art by Julia Green
I have five children. At birth, they weighed anywhere from 7.5 to almost 11 pounds. They all breastfed (some of them for a long time). They all started eating solid food somewhere around six months (give or take.) At their first birthdays, they all weighed somewhere in the neighborhood of 28-30 pounds (big kids, I know.)
That’s where things started to differentiate. I have one kid who grew inches but barely gained an ounce between age one and kindergarten. I have one kid who was the tallest kid in class by a head and right above average in weight. I have one kid that stayed in the 50th percentile for weight and height until a middle school growth-spurt shot him up to almost six feet. I have one kid whose head circumference has been off the chart since he came out of my body. And I have one kid who is off the charts in both height and weight.
This child also happens to be terrified of strangers — including medical professionals of any kind and like half our family — and unknown situations in general. So, you can imagine that going to the doctor for a physical exam is a special kind of torture for everyone involved. The last pediatrician visit we had involved me holding her 85-pound body in my arms and standing on a scale that was certainly not designed to hold the weight of a fat adult plus her kid.
Once we had survived the weighing and measuring, the doctor came in to do her physical exam and review her stats. When she started with “I only see one problem…” I knew what was coming; my child is “obese.” This is a child whose kindergarten teacher indoctrinated her into diet culture by sharing her Weight Watchers “journey” every week for the entire school year. This is a child whose own mother is in eating disorder recovery. And yes, this is a child who is undoubtedly aware that she is larger than her peers, one who does not need to hear about her weight.
BUT childhood obesity. I know. I KNOW Michelle Obama built her work as a First Lady around helping the kids of America (especially the fat ones) move more. And yes, obesity can lead to health problems. But let me tell you with how those problems are not going to be “fixed” — by telling a seven-year-old they are obese.
As a parent, I know two of the hardest things are 1. Thinking you are screwing up your kids. 2. Knowing that other people think you are screwing up your kids. I also know that having an overweight child carries the labels of “lazy” and “gluttonous” in the same way being a fat adult does. And I know, if you are both a fat person and the parent of one, that you are probably keenly aware of the way people perceive you.
This is the first time I’ve had an overweight kid, but it’s not the first time I’ve had a kid whose body or behaviors fell outside “normal,” and it’s not the first time I’ve watched “professionals” judge my parenting.
I hear your worries. I understand your fear for your kids. I know how this feels. I’m here to help.
So your kid is fat, what do you do?
1. DON’T mention their size.
This is confusing because the first “do” is actually a “don’t.” You don’t need to tell your child they are fat. I promise you A. they already know and B. it isn’t going to make them thin.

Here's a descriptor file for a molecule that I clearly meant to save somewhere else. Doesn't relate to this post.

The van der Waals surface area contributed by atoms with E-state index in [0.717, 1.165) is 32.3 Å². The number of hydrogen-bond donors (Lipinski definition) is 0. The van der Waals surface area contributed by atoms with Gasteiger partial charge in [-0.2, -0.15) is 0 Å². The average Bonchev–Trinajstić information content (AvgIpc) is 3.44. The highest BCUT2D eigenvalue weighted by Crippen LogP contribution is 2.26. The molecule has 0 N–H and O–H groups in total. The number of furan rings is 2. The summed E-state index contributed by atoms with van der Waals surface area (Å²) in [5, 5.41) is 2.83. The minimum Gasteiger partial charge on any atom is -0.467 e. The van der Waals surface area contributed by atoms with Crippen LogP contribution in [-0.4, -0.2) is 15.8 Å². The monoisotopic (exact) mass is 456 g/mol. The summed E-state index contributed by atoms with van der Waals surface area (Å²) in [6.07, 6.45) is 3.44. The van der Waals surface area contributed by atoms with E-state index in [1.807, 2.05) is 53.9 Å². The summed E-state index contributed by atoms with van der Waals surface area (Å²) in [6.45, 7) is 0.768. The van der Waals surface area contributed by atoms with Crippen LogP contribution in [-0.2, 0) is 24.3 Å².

So just don’t do it.
2. Encourage them to move.
Of course, movement is important. And yes, as our lives shift to more sedentary activity we move less. TV and small screens are easy to fall into and not come out of. Don't encourage movement in the hopes that your kid will lose weight (because omg THEY ARE STILL GROWING), but because movement is important for their overall health and development.
3. Move with them.
Movement is important for all people. Not just because it improves health, but because it’s a time to connect with your body.
4. Don’t frame movement as punishment.
Help your kids (and yourself) find things to do that they enjoy. If they are terrible at ball sports (like I was, oh my gosh so terrible), for goodness sake, don’t make them play baseball. Physical activity doesn’t have to be an organized sport or even organized at all. Bike riding. Gardening. Yoga. A living room dance party.
5. Offer a variety of things to eat.
We know restricting diet doesn’t work. Taking away sweets or the things that we perceive as “bad” doesn’t make them less appealing. Dessert is fine.
Also, kids are better at knowing what they need than you think. Teaching our kids to listen to their bodies' cues will empower them to make the best choices for themselves, both now and into adulthood.
6. Stop labeling foods as "good" or "bad."
Let's not pass on the same bullshit baggage about food morality. Food = calories. Calories = energy. Energy = required for body function. That's easy math.
7. Instead, talk about the importance of food as fuel.
We like to talk about food like it's gasoline for a car. There are different kinds of food just like there are diffferent kinds of fuel. Carbohydrates (like bread, rice, things with sugar) give you quick fuel for fast energy. Fats (like nuts and oils) give you long-lasting fuel to keep you going all day. Proteins (like meats, cheeses, eggs) are important for maintaining your body (like oil changes, if your kids are obsessed with cars like mine.)
Focusing on how each food makes us feel is a far better way to talk about the kind of foods we eat. Kids are more perceptive to the changes in their bodies than we give them credit for.
What our kids, all our kids (the fat ones, the thin ones, the neurotypical ones, the neurodiverse ones) need is uncondtional love and support. They need to know that they are valued regardless of their body size or shape. It's not just for them. It's for the future.
As always, keep talking, keep laughing, keep hugging. The manual your kids didn’t come with is inside you.